In all facets of life, simple mistakes or a lack of understanding can lead to unwanted results. In the world of land use, such unwanted consequences can occur when required notice procedures for zoning hearings are not strictly followed. This blog post reviews both the public notice and written notice requirements that zoning hearing boards (the “Board”) must follow prior to the first hearing.

Under Section 908(1) of the Pennsylvania Municipalities Planning Code (the “MPC”), a Board must give “public notice” of the hearing. “Public notice” is defined in the MPC as “notice published once each week for two successive weeks in a newspaper of general circulation in the municipality.” The Pennsylvania Commonwealth Court interpreted “successive weeks” to be calendar weeks and that “publication upon any day of such weeks shall be sufficient publication for that week, but at least five days shall elapse between each publication.” In re McGlynn, 974 A.2d 525 (Pa. Commw. Ct. 2009).  Further, the first publication cannot be more than 30 days prior to the hearing and the second publication cannot be less than seven days prior to the hearing. Finally, the notice must include the time, place, and matter of the hearing.  Notwithstanding the outcome of a zoning hearing on the merits, where public notice is not properly afforded, objectors have a right to appeal.

In addition to public notice, the MPC requires that a Board provide written notice. Section 908(1) of the MPC states written notice: 1) must be given to the applicant, the zoning officer, and any other person who is either required by ordinance to receive it or has made timely request for it; and 2) must be conspicuously posted to the affected tract of land at least one week prior to the hearing. In addition to the requirements of the MPC, it is crucial to be aware of any additional requirements in your local municipality’s zoning ordinance. In Kline v. Zoning Hearing Bd., 903 A.2d 77 (Pa. Commw. Ct. 2006), the township did not provide written notice of the hearing within the time-frame prescribed by its zoning ordinance and, as a result, the trial court’s determination to uphold the board’s decision was vacated and remanded with instructions that the board schedule a new hearing within sixty days and comply with the proper notice provisions of the local ordinance.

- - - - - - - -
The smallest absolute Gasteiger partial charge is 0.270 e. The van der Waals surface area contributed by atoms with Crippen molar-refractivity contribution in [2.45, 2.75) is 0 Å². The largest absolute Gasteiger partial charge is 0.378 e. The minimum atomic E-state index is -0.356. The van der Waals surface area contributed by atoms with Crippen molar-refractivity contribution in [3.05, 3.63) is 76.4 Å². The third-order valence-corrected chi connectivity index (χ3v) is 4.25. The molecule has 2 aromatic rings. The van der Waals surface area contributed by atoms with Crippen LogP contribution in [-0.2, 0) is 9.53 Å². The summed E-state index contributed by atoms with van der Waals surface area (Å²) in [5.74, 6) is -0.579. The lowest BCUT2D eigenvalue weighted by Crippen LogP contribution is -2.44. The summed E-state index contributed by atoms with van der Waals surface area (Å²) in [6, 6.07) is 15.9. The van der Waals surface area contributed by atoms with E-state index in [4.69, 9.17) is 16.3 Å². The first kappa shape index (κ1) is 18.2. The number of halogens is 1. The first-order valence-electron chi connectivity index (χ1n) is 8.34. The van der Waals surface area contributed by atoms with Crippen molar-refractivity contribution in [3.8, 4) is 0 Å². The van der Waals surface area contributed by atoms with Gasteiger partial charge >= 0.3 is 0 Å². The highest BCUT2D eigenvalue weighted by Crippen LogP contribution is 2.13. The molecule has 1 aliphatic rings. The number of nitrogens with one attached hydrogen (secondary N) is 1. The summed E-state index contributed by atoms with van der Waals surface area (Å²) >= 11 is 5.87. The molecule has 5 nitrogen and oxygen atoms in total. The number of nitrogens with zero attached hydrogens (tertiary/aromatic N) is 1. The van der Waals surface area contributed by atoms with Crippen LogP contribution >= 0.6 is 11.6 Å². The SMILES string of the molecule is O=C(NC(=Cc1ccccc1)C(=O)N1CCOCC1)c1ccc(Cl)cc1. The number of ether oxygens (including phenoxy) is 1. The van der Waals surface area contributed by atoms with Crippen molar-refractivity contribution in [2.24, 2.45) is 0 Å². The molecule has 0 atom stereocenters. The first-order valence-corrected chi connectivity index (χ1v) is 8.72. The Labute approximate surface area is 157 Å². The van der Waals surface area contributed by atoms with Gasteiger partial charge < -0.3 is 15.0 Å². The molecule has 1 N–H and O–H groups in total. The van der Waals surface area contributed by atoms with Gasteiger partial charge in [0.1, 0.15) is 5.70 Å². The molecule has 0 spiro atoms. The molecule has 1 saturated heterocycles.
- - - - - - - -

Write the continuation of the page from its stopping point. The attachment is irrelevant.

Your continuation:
As you can see, failure to comply with notice requirements can have serious negative effects on a zoning hearing – including unanticipated appeals and unwanted delays. Accordingly, developers should verify, and municipalities should double check, that required notice procedures are followed prior to a zoning hearing.  In addition to complying with notice procedures, municipalities are bound by certain time constraints for zoning hearings.  We’ll discuss those constraints in a post later this fall.  In the meantime, a case in Luzerne County currently is dealing with this issue.  More on that case is available here: Deemed Approval of Rehab Center.

Please feel free to contact any member of the McNees Wallace & Nurick Land Use Group for assistance with any land use or development issues and/or if you have any questions regarding this post.